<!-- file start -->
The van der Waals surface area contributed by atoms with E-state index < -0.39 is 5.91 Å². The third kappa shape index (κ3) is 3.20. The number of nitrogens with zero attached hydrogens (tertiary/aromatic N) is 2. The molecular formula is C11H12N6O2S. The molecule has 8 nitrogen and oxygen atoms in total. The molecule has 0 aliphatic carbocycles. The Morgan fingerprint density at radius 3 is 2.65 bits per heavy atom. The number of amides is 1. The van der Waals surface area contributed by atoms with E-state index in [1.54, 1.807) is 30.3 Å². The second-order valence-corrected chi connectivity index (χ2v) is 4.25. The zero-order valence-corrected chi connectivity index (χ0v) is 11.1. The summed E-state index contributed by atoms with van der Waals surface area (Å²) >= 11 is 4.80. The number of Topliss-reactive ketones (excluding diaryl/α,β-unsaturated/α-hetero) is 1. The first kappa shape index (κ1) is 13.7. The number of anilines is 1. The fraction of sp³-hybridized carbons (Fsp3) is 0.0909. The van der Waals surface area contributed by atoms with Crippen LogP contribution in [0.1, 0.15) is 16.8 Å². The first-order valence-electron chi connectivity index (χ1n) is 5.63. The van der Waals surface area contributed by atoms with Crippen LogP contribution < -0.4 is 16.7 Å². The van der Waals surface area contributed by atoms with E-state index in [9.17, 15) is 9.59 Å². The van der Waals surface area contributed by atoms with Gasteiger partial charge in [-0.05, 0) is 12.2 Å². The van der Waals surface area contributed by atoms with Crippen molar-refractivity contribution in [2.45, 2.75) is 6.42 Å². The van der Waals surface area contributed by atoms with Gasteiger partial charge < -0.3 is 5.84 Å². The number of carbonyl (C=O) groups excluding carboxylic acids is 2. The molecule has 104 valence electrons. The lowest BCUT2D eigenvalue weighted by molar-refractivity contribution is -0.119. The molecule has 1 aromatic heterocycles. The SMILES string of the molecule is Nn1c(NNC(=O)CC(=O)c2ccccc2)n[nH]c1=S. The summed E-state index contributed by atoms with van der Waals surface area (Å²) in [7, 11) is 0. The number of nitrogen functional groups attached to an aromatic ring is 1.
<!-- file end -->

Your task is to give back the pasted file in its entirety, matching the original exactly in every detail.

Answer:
The van der Waals surface area contributed by atoms with E-state index < -0.39 is 5.91 Å². The third kappa shape index (κ3) is 3.20. The number of nitrogens with zero attached hydrogens (tertiary/aromatic N) is 2. The molecular formula is C11H12N6O2S. The molecule has 8 nitrogen and oxygen atoms in total. The molecule has 0 aliphatic carbocycles. The Morgan fingerprint density at radius 3 is 2.65 bits per heavy atom. The number of amides is 1. The van der Waals surface area contributed by atoms with E-state index in [1.54, 1.807) is 30.3 Å². The second-order valence-corrected chi connectivity index (χ2v) is 4.25. The zero-order valence-corrected chi connectivity index (χ0v) is 11.1. The summed E-state index contributed by atoms with van der Waals surface area (Å²) >= 11 is 4.80. The number of Topliss-reactive ketones (excluding diaryl/α,β-unsaturated/α-hetero) is 1. The first kappa shape index (κ1) is 13.7. The number of anilines is 1. The fraction of sp³-hybridized carbons (Fsp3) is 0.0909. The van der Waals surface area contributed by atoms with Crippen LogP contribution in [0.1, 0.15) is 16.8 Å². The first-order valence-electron chi connectivity index (χ1n) is 5.63. The van der Waals surface area contributed by atoms with Crippen LogP contribution < -0.4 is 16.7 Å². The van der Waals surface area contributed by atoms with E-state index in [9.17, 15) is 9.59 Å². The van der Waals surface area contributed by atoms with Gasteiger partial charge in [-0.05, 0) is 12.2 Å². The van der Waals surface area contributed by atoms with Crippen molar-refractivity contribution in [2.45, 2.75) is 6.42 Å². The van der Waals surface area contributed by atoms with Gasteiger partial charge < -0.3 is 5.84 Å². The number of carbonyl (C=O) groups excluding carboxylic acids is 2. The molecule has 104 valence electrons. The lowest BCUT2D eigenvalue weighted by molar-refractivity contribution is -0.119. The molecule has 1 aromatic heterocycles. The SMILES string of the molecule is Nn1c(NNC(=O)CC(=O)c2ccccc2)n[nH]c1=S. The summed E-state index contributed by atoms with van der Waals surface area (Å²) in [7, 11) is 0. The number of nitrogen functional groups attached to an aromatic ring is 1.